$ aws ecr create-repository --repository-name k8s/kube-bench --image-tag-mutability MUTABLE
    "repository": {
        "repositoryArn": "arn:aws:ecr:ap-northeast-1:123456789012:repository/k8s/kube-bench",
        "registryId": "123456789012",
        "repositoryName": "k8s/kube-bench",
        "repositoryUri": "",
        "createdAt": 1607747704.0,
        "imageTagMutability": "MUTABLE",
        "imageScanningConfiguration": {
            "scanOnPush": false
        "encryptionConfiguration": {
            "encryptionType": "AES256"

Clone the source code of kube-bench from GitHub.

$ git clone
Cloning into 'kube-bench'...
remote: Enumerating objects: 4115, done.
remote: Total 4115 (delta 0), reused 0 (delta 0), pack-reused 4115
Receiving objects: 100% (4115/4115), 7.69 MiB | 5.28 MiB/s, done.
Resolving deltas: 100% (2644/2644), done.

$ cd kube-bench

If you want to send the execution result to Security Hub, you need to edit cfg/eks-1.0/config.yaml and rewrite the AWS account, region and cluster name to be executed before building the image.

AWS_ACCOUNT: "123456789012"
AWS_REGION: "ap-northeast-1"
CLUSTER_ARN: "arn:aws:eks:ap-northeast-1:123456789012:cluster/{YOUR_CLUSTER_NAME}"

Build the container image and push it to ECR.

$ aws ecr get-login-password | docker login --username AWS --password-stdin
Login Succeeded

$ docker build -t k8s/kube-bench .
Successfully built 6ad073f96455
Successfully tagged k8s/kube-bench:latest

$ docker tag k8s/kube-bench:latest
$ docker push
The push refers to repository []
bd6c279efeaa: Pushed 
3032a8c3bf7a: Pushed 
b0efa7564210: Pushed 
fe4cf80d4f2c: Pushed 
31c3d3db74eb: Pushed 
d2e36eff2b5d: Pushed 
f4666769fca7: Pushed 
latest: digest: sha256:da95de0edccad7adb6fd6c80137a65b5458142efe14efa94ac44cc5c6ce6b2ef size: 1782

Run kube-bench

Creating a Service Account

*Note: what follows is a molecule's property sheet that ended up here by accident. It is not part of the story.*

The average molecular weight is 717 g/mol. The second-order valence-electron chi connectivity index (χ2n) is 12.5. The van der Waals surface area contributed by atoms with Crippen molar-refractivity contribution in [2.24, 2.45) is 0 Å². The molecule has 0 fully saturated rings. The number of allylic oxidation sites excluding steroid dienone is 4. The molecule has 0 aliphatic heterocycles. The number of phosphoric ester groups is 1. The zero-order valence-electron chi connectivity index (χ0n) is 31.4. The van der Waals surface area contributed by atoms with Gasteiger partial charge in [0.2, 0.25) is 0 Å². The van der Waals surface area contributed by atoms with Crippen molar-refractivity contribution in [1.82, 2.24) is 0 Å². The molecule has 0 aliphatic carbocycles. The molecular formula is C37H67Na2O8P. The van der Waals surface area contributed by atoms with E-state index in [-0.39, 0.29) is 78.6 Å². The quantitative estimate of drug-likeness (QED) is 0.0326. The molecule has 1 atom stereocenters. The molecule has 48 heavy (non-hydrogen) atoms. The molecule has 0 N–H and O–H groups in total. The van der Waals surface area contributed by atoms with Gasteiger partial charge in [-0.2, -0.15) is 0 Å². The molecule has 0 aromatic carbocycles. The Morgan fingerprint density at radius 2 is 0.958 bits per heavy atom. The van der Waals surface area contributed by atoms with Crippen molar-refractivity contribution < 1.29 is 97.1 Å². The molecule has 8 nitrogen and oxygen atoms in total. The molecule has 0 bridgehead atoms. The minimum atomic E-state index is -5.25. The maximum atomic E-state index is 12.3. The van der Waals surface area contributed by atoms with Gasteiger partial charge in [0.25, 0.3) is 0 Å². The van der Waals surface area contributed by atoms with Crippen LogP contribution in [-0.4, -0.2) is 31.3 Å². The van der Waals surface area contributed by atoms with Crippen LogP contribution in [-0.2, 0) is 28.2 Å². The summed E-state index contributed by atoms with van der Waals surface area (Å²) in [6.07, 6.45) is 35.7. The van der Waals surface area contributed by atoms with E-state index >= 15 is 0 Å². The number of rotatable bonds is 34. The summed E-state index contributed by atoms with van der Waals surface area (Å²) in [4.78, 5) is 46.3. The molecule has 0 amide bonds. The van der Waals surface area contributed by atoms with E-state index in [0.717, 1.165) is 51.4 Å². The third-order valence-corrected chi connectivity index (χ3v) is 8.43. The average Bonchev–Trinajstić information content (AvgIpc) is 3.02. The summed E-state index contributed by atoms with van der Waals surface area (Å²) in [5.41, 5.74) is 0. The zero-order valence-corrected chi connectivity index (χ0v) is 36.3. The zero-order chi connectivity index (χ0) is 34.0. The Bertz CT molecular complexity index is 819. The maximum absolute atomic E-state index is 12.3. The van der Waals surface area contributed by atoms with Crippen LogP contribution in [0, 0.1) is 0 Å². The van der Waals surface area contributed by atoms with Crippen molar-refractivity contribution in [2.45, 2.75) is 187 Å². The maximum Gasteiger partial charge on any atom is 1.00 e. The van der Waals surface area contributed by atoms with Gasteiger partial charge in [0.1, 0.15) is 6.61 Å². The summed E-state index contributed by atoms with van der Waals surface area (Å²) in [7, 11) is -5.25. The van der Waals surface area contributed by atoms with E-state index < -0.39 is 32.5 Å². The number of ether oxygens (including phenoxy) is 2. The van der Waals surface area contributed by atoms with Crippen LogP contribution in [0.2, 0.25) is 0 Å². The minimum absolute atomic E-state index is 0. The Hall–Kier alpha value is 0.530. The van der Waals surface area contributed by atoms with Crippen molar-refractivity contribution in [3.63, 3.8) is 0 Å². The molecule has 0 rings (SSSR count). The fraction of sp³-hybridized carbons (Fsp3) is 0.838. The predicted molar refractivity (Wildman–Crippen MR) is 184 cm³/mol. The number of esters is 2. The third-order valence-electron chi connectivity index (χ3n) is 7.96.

Create a service account for kube-bench using a manifest file like the following. Note that the annotations specifies the IAM role that we just created.

apiVersion: v1
kind: ServiceAccount
  name: kube-bench-sa
  namespace: kube-bench
  annotations: arn:aws:iam::123456789012:role/<IAM_ROLE_NAME>

Create a namespace kube-bench and apply it.

$ kubectl create ns kube-bench
kubectl create ns kube-bench

$ kubectl apply -f sa.yaml
serviceaccount/kube-bench-sa created

$ kubectl get sa -n kube-bench
NAME            SECRETS   AGE
default         1         6m32s
kube-bench-sa   1         11s

Run a job

Open jobs-eks.yaml cloned from GitHub, and edit image and command. Adding the --asff flag to the command will send the results to Security Hub.

Add the service account name that you just created.
The edited file should look like the following.

apiVersion: batch/v1
kind: Job
  name: kube-bench
      hostPID: true
      serviceAccountName: kube-bench-sa
        - name: kube-bench
          command: ["kube-bench", "node", "--benchmark", "eks-1.0", "--asff"]
            - name: var-lib-kubelet
              mountPath: /var/lib/kubelet
              readOnly: true
            - name: etc-systemd
              mountPath: /etc/systemd
              readOnly: true
            - name: etc-kubernetes
              mountPath: /etc/kubernetes
              readOnly: true
      restartPolicy: Never
        - name: var-lib-kubelet
            path: "/var/lib/kubelet"
        - name: etc-systemd
            path: "/etc/systemd"
        - name: etc-kubernetes
            path: "/etc/kubernetes"

Run kube-bench as a Kubernetes job and make sure it exits successfully.

$ kubectl apply -f job-eks.yaml -n kube-bench
job.batch/kube-bench created

$ kubectl get all -n kube-bench                                                                                                                                                    
NAME                   READY   STATUS      RESTARTS   AGE
pod/kube-bench-q4sbd   0/1     Completed   0          55s

job.batch/kube-bench   1/1           5s         55s

If the following message is output to the Pod's log and the job fails, please check whether the contents of cfg/eks-1.0/config.yaml are correct.